- Tom Loosemore is a partner at Public Digital, which helps governments and large organizations around the world adapt to the internet era. He was a cofounder of the UK’s Government Digital Service.
- Google and Apple made a huge global health policy decision in April by setting boundaries on how governments build their national contact-tracing apps, he writes.
- Although it’s a positive that Google and Apple have people’s privacy in mind with these limitations, their decision raises alarming questions about how unaccountable Silicon Valley firms have power over public health decisions.
- The Apple and Google approach may also undermine governments’ attempts to link contact-tracing apps with their wider, real-world contact-tracing efforts.
- This is an opinion column. The thoughts expressed are those of the author.
- Visit Business Insider’s homepage for more stories.
On 10 April, in the midst of the largest public health crisis in over 100 years, Apple and Google quietly revealed the true extent of their political power. The way they did so has left me questioning some long-held beliefs.
Via a couple of choreographed blog posts, Google and Apple dictated to 197 countries around the world how the world’s estimated 3.2 billion smartphones could — and could not — be used to combat the spread of coronavirus.
Their diktat curtailed the ambitions harbored by many governments to place smartphone apps at the front line of the battle to limit the spread of COVID-19.
As political power plays go, it was quietly brutal.
Yet not one government fought back with the legislative tools available to them.
Maybe they knew it would be pointless in the short time available? Or maybe they feared the legal muscle the two big tech giants bring to any party? De facto, Google and Apple laid down the law to each and every government around the globe.
As COVID-19 spreads, governments are exploring how contact-tracing apps might help them track the pandemic
Here’s the backstory.
From March onwards, governments around the world have been exploring how sensors on our mobile phones could be harnessed to alert someone that they had been in close contact with a confirmed case of COVID-19, and are thus at risk themselves.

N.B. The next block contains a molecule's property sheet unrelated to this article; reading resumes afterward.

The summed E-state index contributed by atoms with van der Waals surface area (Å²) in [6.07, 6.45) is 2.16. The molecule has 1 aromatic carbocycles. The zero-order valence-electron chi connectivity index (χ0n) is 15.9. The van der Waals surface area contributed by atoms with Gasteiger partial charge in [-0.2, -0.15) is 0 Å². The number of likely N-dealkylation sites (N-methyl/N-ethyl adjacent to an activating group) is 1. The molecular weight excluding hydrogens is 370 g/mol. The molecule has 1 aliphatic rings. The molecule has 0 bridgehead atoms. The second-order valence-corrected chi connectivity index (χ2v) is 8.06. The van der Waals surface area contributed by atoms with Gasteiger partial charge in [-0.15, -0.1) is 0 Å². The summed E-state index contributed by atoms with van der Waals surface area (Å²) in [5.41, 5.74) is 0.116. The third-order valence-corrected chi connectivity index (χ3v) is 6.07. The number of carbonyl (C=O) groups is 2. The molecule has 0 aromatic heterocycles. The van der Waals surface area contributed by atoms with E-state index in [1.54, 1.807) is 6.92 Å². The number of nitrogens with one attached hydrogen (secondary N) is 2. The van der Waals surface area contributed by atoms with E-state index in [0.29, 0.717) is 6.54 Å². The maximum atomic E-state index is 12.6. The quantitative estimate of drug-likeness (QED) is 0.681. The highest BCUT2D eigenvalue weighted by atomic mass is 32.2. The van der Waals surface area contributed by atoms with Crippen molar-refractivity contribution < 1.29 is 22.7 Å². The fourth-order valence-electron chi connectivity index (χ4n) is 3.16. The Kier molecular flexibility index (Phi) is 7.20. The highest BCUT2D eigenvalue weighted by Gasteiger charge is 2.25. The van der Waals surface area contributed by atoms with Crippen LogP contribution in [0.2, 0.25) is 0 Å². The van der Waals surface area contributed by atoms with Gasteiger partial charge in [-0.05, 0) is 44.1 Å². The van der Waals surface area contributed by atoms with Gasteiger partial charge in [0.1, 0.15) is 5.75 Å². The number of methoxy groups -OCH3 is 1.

The sensors on a modern smartphone are stupendously powerful. They can detect how close the device is to another phone, whether it is inside or outside, whether people are speaking nearby, and if so how loudly, whether its owner is walking, cycling, in a car, bus or train, and a myriad of other nuggets of knowledge.
All of this can help discern if you have been in close enough contact with a confirmed case to take steps to self-isolate and get tested, through a contact-tracing app.
The possibility that ‘an app might save us’ generated much excitement — if not over-excitement — amongst politicians and senior public health officials.
Many saw contact-tracing apps as the perfect tool with which to contain localized outbreaks, thus easing the path out of lockdown. Those alerted could then immediately self-isolate and get tested, swiftly putting a lid on the spread of the virus.
But such apps were also a potential privacy nightmare.
Many governments saw contact-tracing apps as a means to collect and analyze detailed data about the spread of the infection through the population, individual by individual.
And for some governments, the prospect of a centralized lake of real-time contact-tracing data was enticing. Possibly too enticing for comfort, if your own government had a poor human rights record.
In normal times, Google and Apple strictly forbade third-party mobile apps from using Bluetooth and other sensor data in such an intrusive fashion.